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Saskatoon, Saskatchewan ♦ Folk, Singer - Songwriter

The best way to tell any story is to live it. Canadian singer and songwriter Joshua Hyslop has certainly done that. Since 2013, he’s actually played over 50 intimate “House Shows.” You read that right—he literally performs in a fan’s living room for a crowd of their friends and family. However, it’s more than that. After finishing the set, he doesn’t immediately pack up his gear and hit the next town. 

Joshua would break bread with these families across the country and often end up staying awake late into the night talking about life, loss, love, and everything in between. These revealing conversations awakened something inside of him. He felt he was being given a unique opportunity to truly open up to these people and to share his own thoughts, fears, and doubts. It helped to serve as the catalyst for his second full-length album, In Deepest Blue [Nettwerk]. In an age when we’ve become more isolated than ever, he connected in the most old-fashioned way possible. 

“We’re raised to be afraid of strangers,” he says. “More and more, I’ve found that many people are just inherently good and kind. I’ve had the pleasure of playing for some of the nicest and most hospitable families around the country. I’d show up, we’d have dinner, I’d perform the concert, and sometimes we’d end up talking almost all night. After breakfast the next day, I’d say goodbye and drive to the next families house. Some of the conversations I got to have had an impact on me, and it would bleed into the songs. Through these tours, I've realized that, ‘Yes, times can be hard, but everybody has felt that way. Everybody's got their stuff. I’m not alone in that.”

That catharsis drives In Deepest Blue. His empathy expanded, and he channeled those feelings into the writing process. However, he also wanted to continually challenge himself by breaking a personal tradition and writing in Nashville instead of his native Canada.

“In some ways, going to Nashville and writing with other people was similar to me doing the house shows,” he explains. “When you meet someone for the first time, it’s much easier to be open—because you don’t have to worry about the history of the relationship. You can simply be who you are. At the same time, the work ethic in Nashville was incredible. They don’t stop. We’d go from one song to the next without a break.”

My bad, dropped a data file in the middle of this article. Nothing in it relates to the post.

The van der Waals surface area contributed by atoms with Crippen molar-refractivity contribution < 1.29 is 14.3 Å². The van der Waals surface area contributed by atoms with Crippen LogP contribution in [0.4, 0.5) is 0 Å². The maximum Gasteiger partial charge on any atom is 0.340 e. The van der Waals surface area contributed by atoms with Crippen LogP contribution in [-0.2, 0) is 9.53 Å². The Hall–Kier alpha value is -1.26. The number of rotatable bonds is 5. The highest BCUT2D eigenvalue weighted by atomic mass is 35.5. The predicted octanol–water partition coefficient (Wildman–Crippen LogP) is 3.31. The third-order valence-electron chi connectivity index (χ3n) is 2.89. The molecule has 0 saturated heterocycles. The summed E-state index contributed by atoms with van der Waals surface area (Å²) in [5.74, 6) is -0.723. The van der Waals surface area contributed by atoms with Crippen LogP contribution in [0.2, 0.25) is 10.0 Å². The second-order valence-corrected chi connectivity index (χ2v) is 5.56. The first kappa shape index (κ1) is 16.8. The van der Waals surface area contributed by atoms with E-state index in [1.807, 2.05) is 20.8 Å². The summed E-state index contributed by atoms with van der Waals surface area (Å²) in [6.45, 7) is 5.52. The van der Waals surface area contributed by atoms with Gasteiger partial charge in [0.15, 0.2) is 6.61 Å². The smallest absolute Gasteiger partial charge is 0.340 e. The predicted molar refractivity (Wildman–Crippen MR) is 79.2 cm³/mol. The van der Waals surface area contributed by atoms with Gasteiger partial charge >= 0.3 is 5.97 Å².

Finished back home in Canada, In Deepest Blue reflects every facet of Joshua. Album opener “The Flood” starts with a soft mandolin strum and rustic acoustic guitar that seamlessly complements his breathy delivery. Written in one nine-and-a-half hour sitting, he utilizes the entrancing opener to tell a rather timeless tale.

“It’s loosely inspired by the biblical story of The Return of the Prodigal Son,” he explains. “There’s this idea of really messing up, feeling bad about the mistakes you've made, and hoping you can be forgiven. Underneath it all what unites everybody is that hope. More specifically, it’s hope in humanity, forgiveness, and love. It’s the blood we all share. I think it’s something everybody can identify with.”

“Let It Go,” penned with Michael Logen during a Nashville trip, pairs a soft violin and finger-picked acoustic with a soaring refrain. 

“I often feel like I don’t have a well of security to draw from,” he sighs. “I can be quite neurotic which gets me worrying about everything from mortality to how I could be a better person. Sometimes, you just need to let all of that stress go, wash your hands of it, accept that it’s there, and hope that maybe it will lead to some deeper revelation.”

With its countrified pounce and spirited hook, “Living & Dying” examines the changing climate both figuratively and literally, while “Gone” is a soulful rumination on existence. 

He says, “I love my job, but it can be pretty lonely. With so much time alone I start thinking about things. I don’t know if there’s an afterlife, or what that looks like, so it’s sort of an urge to live in the moment. You only get however many years you’re going to get, it would be a shame to waste them.”

Since first emerging with his 2012 full-length Where The Mountain Meets The Valley, he’s garnered praise from the likes of The Daily News, Vancouver Sun, !earshot, and more. He has also has carved out an impressive diehard fan base, willing to consistently invite him into their homes to perform. It’s because he always imparts an honest part of himself on the audience with every song and show.

“I want people to listen to In Deepest Blue from beginning to end,” he leaves off. “If they do engage with it, I think optimism will be the one thing they’ll feel. Whatever that looks like. I think they'll find their own personal meaning though. Beyond all the chaos, you find the Deepest Blue. It’s the calmness we all have. It’s the hope inside.” 

Source: CBC